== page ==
Many youth sports clubs have a gap between how much money they have in the budget and how much they’d like to spend for the season. To bridge this deficit, a lot of organizations pursue sponsorships.
While the end result is a win-win for the club and the business, securing sponsors can be hard work – especially for volunteer-driven organizations. In addition to seeking out potential sponsors, clubs need to create a sponsorship packet to address what types of sponsorships are available, how the funds will be used, and general information about the team.
Here is an outline of how to create a youth sports sponsorship packet in four easy steps.
Step 1: Introduction (Opening Letter)
The beginning of the youth sports sponsorship packet is typically a letter or an introductory email from the club outlining who the team is, your location, and why you’re pursuing sponsorships. Teams can introduce packages at a high level in this opening letter, but it should be treated more as an elevator pitch to entice potential sponsors to keep reading. One way to do this is by showing the value of the sponsorship.
“Articulate how many eyeballs you’ll deliver,” Wade Smith of Go Play! Marketing said.
Smith recommends teams include analytics in the letter to show companies what they’ll get with their sponsorship. Examples of metrics to include:
- Projected foot traffic to an event
- Number of hits on the team’s website
- Number of social media followers the club has
- Other relevant statistics
The letter should be formal with a professional tone and give enough details about the team to convince the business to sponsor this club over others. This is not the place to list all team facts – that will come later in the fact sheet. This should be quick-hits to give a general introduction to the club.
Opening salutations should be included, as well as the date and team’s address. If clubs know who they are courting at each business, then the letter can be addressed specifically to that person.
The letter should be signed by either the club’s sponsorship chair, or by the organization’s president.
Step 2: DefineSponsorship Opportunities
The next portion of the packet should be dedicated to specific sponsorship opportunities. This will vary based on each club’s needs. While teams’ lists will be different, Smith said all clubs need to be very clear and state exactly what companies will get with each sponsorship while keeping in mind that many sponsorships require some level of customization. Some examples could include:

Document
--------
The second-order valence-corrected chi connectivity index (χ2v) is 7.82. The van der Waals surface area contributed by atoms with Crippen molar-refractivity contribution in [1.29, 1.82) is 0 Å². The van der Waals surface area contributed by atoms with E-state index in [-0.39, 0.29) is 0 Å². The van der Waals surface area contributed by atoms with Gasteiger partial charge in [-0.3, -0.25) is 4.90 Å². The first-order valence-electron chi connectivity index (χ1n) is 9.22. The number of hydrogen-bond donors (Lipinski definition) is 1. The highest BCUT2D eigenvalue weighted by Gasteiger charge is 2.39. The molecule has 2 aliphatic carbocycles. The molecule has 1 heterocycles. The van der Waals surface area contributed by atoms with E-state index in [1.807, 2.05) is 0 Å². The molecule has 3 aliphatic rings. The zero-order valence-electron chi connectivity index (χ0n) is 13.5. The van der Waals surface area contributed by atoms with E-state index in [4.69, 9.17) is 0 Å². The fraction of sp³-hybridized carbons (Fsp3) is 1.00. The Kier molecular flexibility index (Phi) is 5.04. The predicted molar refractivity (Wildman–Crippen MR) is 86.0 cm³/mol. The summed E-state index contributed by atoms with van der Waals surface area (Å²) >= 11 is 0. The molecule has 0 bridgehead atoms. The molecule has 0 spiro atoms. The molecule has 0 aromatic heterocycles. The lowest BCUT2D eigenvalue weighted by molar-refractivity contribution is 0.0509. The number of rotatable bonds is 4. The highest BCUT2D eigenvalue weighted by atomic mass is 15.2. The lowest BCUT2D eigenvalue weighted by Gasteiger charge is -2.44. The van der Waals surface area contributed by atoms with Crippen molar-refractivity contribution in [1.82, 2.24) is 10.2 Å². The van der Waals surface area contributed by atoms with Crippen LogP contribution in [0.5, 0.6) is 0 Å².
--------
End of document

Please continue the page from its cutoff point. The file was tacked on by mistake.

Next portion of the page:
If a club is looking for a single, one-time sponsor (for example, to buy new uniforms), then the sponsorship opportunity should include how much money is needed and exactly what it will be spent on. Including photos or a mock-up of where the business’s logo or name will be displayed can help companies get a better idea of the presence they will have.
Multiple Sponsors, By Event
Some teams might have numerous events planned during the season (for example, tournaments they are hosting or traveling to) and need to secure sponsors for each one. For these clubs, sponsorship opportunities can be listed by the specific event.
Teams should provide a schedule of all events and list sponsorship pricing for each. Also include information on how the fund will be allocated: if it’s on travel, entry fees, or other expenses. Additionally, provide examples of how the business’s name and logo will be acknowledged at each event sponsored.
Multiple Sponsors, Per Package
For teams who are looking for multiple sponsors for various purposes, sponsorship packages should be created. These packages should detail the price of each level of sponsorship (such as Gold, Silver, and Bronze packages). List exactly what that sponsorship level includes. The representation of each sponsor should correlate to the level of sponsorship, so the largest package should have the most visibility.
This allows potential sponsors to either select packages based on price or where they want their branding to appear.
Step 3: Include Team Information
Each packet should include a section about the club or league. This should provide general league facts like:
- The organization’s mission and values
- Ages of the players
- City or area they represent
- What league they play in
- Result highlights
- Coach and director names
- Contact information
Step 4: Idea Suggestions
Teams can also include a portion at the end of the packet to ask for additional sponsorship ideas businesses might have. If they don’t see a package or opportunity that fits their needs, companies might have other ideas for how they would like their business represented. Instead of losing these potential sponsors due to limited options, giving them the opportunity to potentially create their own package or opportunity could result in a partnership.